I recently learned from Janet Beery's paper, Formulating Figurate Numbers, that mathematicians have been referring to the 4-dimensional triangular numbers as the 'triangulo-triangular' numbers for about 400 years. Here are the 'triangular' numbers of dimension 0 through 5:

These are built by summing (or stacking, if you like the visual analogy) triangular numbers of one dimension less:

I've stumbled across the triangulo-triangulars a few times recently - here are two places where you see them.

1. upper triangle sums in multiplication tables

Take a standard school multiplication table and split it along the diagonal that goes from bottom left to upper right. If you sum up all the numbers from the left hand side (including the middle diagonal), you get a triangulo-triangular number.

You can work out why this happens using ideas in this post.

2. connecting n+3 points on a circle

If you place n+3 points on a circle and connect them all, then the maximum number of line crossings in the circle is the nth triangulo-triangular number.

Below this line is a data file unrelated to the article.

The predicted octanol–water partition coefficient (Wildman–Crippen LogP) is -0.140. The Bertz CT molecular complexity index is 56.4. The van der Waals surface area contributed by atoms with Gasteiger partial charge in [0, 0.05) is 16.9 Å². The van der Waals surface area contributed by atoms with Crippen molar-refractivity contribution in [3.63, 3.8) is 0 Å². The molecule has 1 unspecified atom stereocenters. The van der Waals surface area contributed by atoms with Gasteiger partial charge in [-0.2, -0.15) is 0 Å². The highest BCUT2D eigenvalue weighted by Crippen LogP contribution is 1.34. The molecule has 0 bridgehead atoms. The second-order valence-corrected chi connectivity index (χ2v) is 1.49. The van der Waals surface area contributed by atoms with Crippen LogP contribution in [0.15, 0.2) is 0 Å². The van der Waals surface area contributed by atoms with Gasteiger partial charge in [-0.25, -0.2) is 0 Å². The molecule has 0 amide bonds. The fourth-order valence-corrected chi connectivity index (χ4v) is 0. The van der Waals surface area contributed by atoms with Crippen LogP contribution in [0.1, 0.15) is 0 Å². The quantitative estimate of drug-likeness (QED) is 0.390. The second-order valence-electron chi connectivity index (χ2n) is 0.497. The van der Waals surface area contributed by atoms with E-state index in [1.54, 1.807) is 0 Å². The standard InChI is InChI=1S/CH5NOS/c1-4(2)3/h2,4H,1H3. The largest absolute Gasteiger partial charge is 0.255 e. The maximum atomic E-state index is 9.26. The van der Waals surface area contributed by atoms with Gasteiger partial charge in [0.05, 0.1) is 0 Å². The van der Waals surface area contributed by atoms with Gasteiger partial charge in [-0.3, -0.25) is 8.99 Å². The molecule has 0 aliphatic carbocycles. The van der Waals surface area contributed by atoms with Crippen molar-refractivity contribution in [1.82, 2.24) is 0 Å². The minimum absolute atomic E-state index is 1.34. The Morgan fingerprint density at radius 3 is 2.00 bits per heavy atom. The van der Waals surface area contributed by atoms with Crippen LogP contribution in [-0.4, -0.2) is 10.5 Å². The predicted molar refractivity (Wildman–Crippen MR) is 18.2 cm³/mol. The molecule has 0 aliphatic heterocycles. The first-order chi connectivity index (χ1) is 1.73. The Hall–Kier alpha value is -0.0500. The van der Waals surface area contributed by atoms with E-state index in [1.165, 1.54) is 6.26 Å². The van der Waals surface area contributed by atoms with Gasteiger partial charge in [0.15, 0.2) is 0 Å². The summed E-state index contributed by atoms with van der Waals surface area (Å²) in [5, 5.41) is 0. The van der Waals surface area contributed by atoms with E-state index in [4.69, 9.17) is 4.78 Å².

The triangulo-triangulars come up in this context because to get a crossing you have to choose four of the n+3 points on the circle (drawing lines between the four chosen points gives you your intersection point), and "n+3 choose 4" gives you the triangulo-triangulars. You can see this also in how they occur in the r=4 column of Pascal's Triangle:

Just as they show up in several contexts, there are several ways to express a formula for the triangulo-triangulars. The direct formula below shows their quartic nature:

and the direct formula comes easily from the combinatorial one:

There is also a nice ordinary generating function for them, as described here.

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